Plot Synopsis

Shattered is told from the perspective of Ian Blackburn, a rich suburban teenager. He is forced to participate in community service for school credit. But Ian is more interested in the car his father has promised him for his birthday if he passes all his classes. Refusing to take the assignment seriously, he takes a volunteer job at “The Club” because he thinks it sounds classy. He is scared and disgusted to learn it is a soup kitchen that feeds homeless people in the city’s downtown.

On his first day at the soup kitchen, Ian is nearly mugged but is saved by a homeless man. Ian is confused when the man suggests he knows what it’s like to see someone hit with a machete. Ian doesn’t think any more of it until he meets him again at the soup kitchen. There, Ian learns that the man is called “Sarge,” but his real name is Jack (an anglicization of Jacques). Ian also learns that Jack used to be a soldier.

In addition to his volunteering, Ian is studying the armed forces in school, specifically Canada’s role in various peacekeeping missions. Prodded by his teacher, Ian begins to interview Jack and learns that he served in Rwanda. Entirely unfamiliar with the country and its history, Ian begins researching it and learns about the genocide. Shocked by the revelation — Ian’s only previous awareness of genocide was when he learned about the Holocaust in school — Ian begins learning about more genocides in school and from his Guatemalan housekeeper.

Ian also begins spending more time with Jack, learning about his history and his time in Rwanda. Jack tells Ian that he has seen hell and admits that after what he witnessed, he had hoped to die. He explains that he began drinking to deal with his memories. ( See also Alcoholism.) Ian realizes that Jack became homeless because he is “another victim of Rwanda.” Ian tries to get Jack help, but Jack refuses, telling Ian that something inside him has died.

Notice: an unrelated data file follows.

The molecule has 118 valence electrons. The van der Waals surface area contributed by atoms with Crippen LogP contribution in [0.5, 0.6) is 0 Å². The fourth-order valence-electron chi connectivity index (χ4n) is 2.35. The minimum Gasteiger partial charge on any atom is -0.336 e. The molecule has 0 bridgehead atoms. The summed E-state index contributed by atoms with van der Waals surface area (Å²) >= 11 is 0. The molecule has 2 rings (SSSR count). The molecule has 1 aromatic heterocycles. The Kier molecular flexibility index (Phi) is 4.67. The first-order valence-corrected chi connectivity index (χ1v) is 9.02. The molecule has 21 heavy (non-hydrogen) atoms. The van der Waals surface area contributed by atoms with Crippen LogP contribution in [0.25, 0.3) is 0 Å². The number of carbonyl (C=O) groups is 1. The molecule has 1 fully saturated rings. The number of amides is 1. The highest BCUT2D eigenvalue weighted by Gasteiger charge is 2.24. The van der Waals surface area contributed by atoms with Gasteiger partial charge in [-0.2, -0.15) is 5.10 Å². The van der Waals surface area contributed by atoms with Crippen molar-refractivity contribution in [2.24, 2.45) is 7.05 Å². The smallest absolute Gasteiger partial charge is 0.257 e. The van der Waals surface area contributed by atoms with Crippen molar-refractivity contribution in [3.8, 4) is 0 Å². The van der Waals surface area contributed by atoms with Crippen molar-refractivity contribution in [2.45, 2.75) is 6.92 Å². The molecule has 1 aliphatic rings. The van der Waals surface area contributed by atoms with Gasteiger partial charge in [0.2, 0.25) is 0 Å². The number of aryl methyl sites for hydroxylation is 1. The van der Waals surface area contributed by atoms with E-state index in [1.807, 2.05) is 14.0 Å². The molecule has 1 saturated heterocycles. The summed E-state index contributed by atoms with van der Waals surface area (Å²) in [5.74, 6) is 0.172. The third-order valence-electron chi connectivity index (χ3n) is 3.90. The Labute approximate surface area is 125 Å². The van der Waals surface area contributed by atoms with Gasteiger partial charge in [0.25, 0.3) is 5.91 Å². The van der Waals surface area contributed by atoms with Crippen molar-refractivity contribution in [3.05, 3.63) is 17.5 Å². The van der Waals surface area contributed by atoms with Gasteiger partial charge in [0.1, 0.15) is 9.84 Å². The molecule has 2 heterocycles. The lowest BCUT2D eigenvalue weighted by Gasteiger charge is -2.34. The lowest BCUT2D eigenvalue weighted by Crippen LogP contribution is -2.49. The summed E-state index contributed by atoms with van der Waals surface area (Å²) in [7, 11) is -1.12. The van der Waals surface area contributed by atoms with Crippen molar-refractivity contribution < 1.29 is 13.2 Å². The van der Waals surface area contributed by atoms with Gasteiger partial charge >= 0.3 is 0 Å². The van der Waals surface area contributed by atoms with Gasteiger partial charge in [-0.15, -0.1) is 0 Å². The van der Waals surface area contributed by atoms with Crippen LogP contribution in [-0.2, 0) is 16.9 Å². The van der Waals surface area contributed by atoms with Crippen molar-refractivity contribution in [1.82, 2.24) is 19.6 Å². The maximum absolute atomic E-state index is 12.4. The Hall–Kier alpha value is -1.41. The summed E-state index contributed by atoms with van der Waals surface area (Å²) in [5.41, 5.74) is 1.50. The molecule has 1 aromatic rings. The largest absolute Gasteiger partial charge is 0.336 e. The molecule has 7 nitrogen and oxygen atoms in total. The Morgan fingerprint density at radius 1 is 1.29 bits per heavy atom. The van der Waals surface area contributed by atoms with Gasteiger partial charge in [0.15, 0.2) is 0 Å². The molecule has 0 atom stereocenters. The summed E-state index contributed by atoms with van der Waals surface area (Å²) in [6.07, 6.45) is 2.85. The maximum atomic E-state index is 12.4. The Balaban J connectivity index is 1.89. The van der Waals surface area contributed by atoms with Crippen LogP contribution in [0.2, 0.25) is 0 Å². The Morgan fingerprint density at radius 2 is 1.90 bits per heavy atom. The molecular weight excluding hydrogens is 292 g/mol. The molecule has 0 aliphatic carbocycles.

Though he is frustrated, Ian comes to understand the extent of Jack’s sacrifice and offers him a sincere apology. A short while later, Ian receives a small plastic chip from Jack, proof that Jack has stayed sober for two weeks. Ian continues to work at the soup kitchen, even though his class requirement has finished. He resolves to use the car he is getting for his birthday to keep coming to volunteer.


Shattered received the 2007 Ontario Library Association’s White Pine Award for best Canadian children’s book and the 2007 National Chapter of Canada International Order of the Daughters of Empire Violet Downey Book Award. 

In a foreword for the book, Roméo Dallaire praised Walters’s depiction of “the frustration of the injured soldier and society’s indifference to both him and the street people with whom he lives.” The Canadian Review of Materials said Shattered was at times didactic and felt like a “starter course” for Dallaire’s Shake Hands With the Devil. But it also praised Walters for effectively drawing attention to and explaining the concept of genocide to young readers.

See also: Maclean’s Article: Rwanda Genocide Aftermath; Maclean’s Article: Rwandan Refugees Trek Home.